BACKGROUND: Reconstructive surgical measures for treatment of posttraumatic deformities of the lateral tibial plateau are seldom reported on in the literature. We report the long-term follow-up results of a consecutive series of reconstructive osteotomies performed to treat depression and valgus malunions of the proximal part of the tibia.
METHODS: From 1977 through 1998, a combination of an intra-articular elevation and a lateral opening wedge varus osteotomy of the proximal part of the tibia was performed in twenty-three consecutive patients. The patients were assessed clinically and radiographically at a minimum of five years postoperatively.
RESULTS: A correction of the intra-articular depression and the valgus malalignment was achieved and the anatomic lower-extremity axis was restored in all patients. The clinical results were evaluated at a mean of thirteen years (range, two to twenty-six years) after the reconstructive osteotomy. Two patients had an early failure and were considered to have had a poor result. Two other patients had severe progression of osteoarthritis after the osteotomy, four had slight progression, and fifteen had no progression. There were no nonunions. There were two superficial wound infections, which were treated successfully without surgical intervention. According to the scale of Lysholm and Gillquist, the subjective result was excellent for seventeen patients (74%), good for three, fair for one, and poor for two.
CONCLUSIONS: A knee-joint-preserving osteotomy can provide satisfactory results in active patients with painful posttraumatic lateral depression and valgus malunion of the proximal part of the tibia.
LEVEL OF EVIDENCE: Therapeutic Level IV. See Instructions to Authors for a complete description of levels of evidence.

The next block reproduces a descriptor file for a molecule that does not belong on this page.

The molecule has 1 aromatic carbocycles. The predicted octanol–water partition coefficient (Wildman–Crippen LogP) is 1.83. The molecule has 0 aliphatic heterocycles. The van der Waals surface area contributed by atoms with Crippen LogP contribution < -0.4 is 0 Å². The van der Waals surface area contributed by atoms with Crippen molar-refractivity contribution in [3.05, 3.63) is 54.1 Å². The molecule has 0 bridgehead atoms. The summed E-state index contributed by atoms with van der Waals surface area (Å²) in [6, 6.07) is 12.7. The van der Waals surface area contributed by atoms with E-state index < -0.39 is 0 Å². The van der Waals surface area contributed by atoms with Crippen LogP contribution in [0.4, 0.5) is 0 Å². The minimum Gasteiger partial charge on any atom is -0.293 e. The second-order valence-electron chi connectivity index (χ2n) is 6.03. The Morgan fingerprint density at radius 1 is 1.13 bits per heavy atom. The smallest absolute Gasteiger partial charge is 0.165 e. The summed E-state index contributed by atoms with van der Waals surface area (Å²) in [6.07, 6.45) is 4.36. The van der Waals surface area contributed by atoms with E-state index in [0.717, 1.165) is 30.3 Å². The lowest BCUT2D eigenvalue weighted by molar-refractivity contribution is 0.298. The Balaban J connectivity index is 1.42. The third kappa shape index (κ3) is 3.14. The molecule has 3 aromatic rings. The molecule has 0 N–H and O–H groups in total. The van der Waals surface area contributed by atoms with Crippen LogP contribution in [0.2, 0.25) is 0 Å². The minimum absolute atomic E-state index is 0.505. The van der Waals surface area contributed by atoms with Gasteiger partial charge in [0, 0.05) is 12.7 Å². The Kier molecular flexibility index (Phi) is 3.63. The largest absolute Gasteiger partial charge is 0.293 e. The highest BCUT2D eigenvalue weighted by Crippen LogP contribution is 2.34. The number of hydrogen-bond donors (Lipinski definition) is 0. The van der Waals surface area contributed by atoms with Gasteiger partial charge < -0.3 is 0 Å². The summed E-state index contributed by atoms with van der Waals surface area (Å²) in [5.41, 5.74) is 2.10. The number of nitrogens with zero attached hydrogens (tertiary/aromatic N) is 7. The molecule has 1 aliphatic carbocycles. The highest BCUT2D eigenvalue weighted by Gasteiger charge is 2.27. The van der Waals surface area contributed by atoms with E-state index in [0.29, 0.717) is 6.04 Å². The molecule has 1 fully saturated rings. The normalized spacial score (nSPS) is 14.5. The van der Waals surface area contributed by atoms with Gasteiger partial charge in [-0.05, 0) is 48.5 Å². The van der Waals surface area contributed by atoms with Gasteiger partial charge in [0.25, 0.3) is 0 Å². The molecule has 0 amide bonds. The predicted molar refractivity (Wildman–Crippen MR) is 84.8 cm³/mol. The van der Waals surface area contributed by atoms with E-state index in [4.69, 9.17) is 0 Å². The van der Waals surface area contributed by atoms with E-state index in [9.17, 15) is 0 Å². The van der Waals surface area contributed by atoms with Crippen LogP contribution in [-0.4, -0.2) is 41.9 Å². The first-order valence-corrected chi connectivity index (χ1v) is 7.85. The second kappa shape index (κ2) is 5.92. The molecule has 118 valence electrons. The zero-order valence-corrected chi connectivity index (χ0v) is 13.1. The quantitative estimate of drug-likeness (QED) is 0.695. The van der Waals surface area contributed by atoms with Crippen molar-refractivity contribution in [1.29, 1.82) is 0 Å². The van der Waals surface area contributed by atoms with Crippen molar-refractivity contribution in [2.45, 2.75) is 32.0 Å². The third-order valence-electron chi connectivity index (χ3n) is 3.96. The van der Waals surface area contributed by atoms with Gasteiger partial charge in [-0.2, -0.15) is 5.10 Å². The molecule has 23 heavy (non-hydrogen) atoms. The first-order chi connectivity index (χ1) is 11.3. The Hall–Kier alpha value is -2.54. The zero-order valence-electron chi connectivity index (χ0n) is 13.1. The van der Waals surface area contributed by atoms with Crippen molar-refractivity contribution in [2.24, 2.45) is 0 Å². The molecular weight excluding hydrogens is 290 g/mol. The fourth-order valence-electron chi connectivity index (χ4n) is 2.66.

The original scientific article in which the surgical technique was presented was published in JBJS Vol. 90-A, pp. 1252-7, June 2008
DISCLOSURE: In support of their research for or preparation of this work, the authors received, in any one year, outside funding or grants in excess of $10,000 from the AO-ASIF Research Foundation. Neither they nor a member of their immediate families received payments or other benefits or a commitment or agreement to provide such benefits from a commercial entity.
A video supplement to this article will be availa ble from the Video Journal of Orthopaedics. A video clip will be available at the JBJS web site, www.jbjs.org. The Video Journal of Orthopaedics can be contacted at (805) 962-3410, web site: www.vjortho.com.
The line drawings in this article are the work of Jennifer Fairman ().
Investigation performed at the Department of Orthopedic Surgery, Orthopedic Research Center Amsterdam, Academic Medical Center, Amsterdam, The Netherlands
- Copyright © 2009 by The Journal of Bone and Joint Surgery, Incorporated
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